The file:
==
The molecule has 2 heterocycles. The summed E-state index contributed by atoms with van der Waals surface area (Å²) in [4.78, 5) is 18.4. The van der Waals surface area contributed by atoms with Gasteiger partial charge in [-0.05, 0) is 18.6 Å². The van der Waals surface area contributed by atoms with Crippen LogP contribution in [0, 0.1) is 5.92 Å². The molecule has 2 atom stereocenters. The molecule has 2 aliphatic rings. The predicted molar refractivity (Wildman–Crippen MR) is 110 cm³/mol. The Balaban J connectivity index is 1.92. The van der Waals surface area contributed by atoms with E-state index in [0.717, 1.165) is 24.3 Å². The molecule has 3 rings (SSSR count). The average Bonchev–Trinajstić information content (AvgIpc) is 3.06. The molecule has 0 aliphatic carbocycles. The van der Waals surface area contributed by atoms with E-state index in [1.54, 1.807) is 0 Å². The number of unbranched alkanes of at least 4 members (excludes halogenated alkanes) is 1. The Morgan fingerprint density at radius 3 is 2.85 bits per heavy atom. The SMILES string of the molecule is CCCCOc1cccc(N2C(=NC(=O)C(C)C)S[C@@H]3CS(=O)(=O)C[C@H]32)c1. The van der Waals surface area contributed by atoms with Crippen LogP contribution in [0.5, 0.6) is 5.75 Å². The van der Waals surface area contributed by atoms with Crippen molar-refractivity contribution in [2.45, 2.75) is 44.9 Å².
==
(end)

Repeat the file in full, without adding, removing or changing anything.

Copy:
The molecule has 2 heterocycles. The summed E-state index contributed by atoms with van der Waals surface area (Å²) in [4.78, 5) is 18.4. The van der Waals surface area contributed by atoms with Gasteiger partial charge in [-0.05, 0) is 18.6 Å². The van der Waals surface area contributed by atoms with Crippen LogP contribution in [0, 0.1) is 5.92 Å². The molecule has 2 atom stereocenters. The molecule has 2 aliphatic rings. The predicted molar refractivity (Wildman–Crippen MR) is 110 cm³/mol. The Balaban J connectivity index is 1.92. The van der Waals surface area contributed by atoms with E-state index in [0.717, 1.165) is 24.3 Å². The molecule has 3 rings (SSSR count). The average Bonchev–Trinajstić information content (AvgIpc) is 3.06. The molecule has 0 aliphatic carbocycles. The van der Waals surface area contributed by atoms with E-state index in [1.54, 1.807) is 0 Å². The number of unbranched alkanes of at least 4 members (excludes halogenated alkanes) is 1. The Morgan fingerprint density at radius 3 is 2.85 bits per heavy atom. The SMILES string of the molecule is CCCCOc1cccc(N2C(=NC(=O)C(C)C)S[C@@H]3CS(=O)(=O)C[C@H]32)c1. The van der Waals surface area contributed by atoms with Crippen LogP contribution in [0.5, 0.6) is 5.75 Å². The van der Waals surface area contributed by atoms with Crippen molar-refractivity contribution in [2.45, 2.75) is 44.9 Å².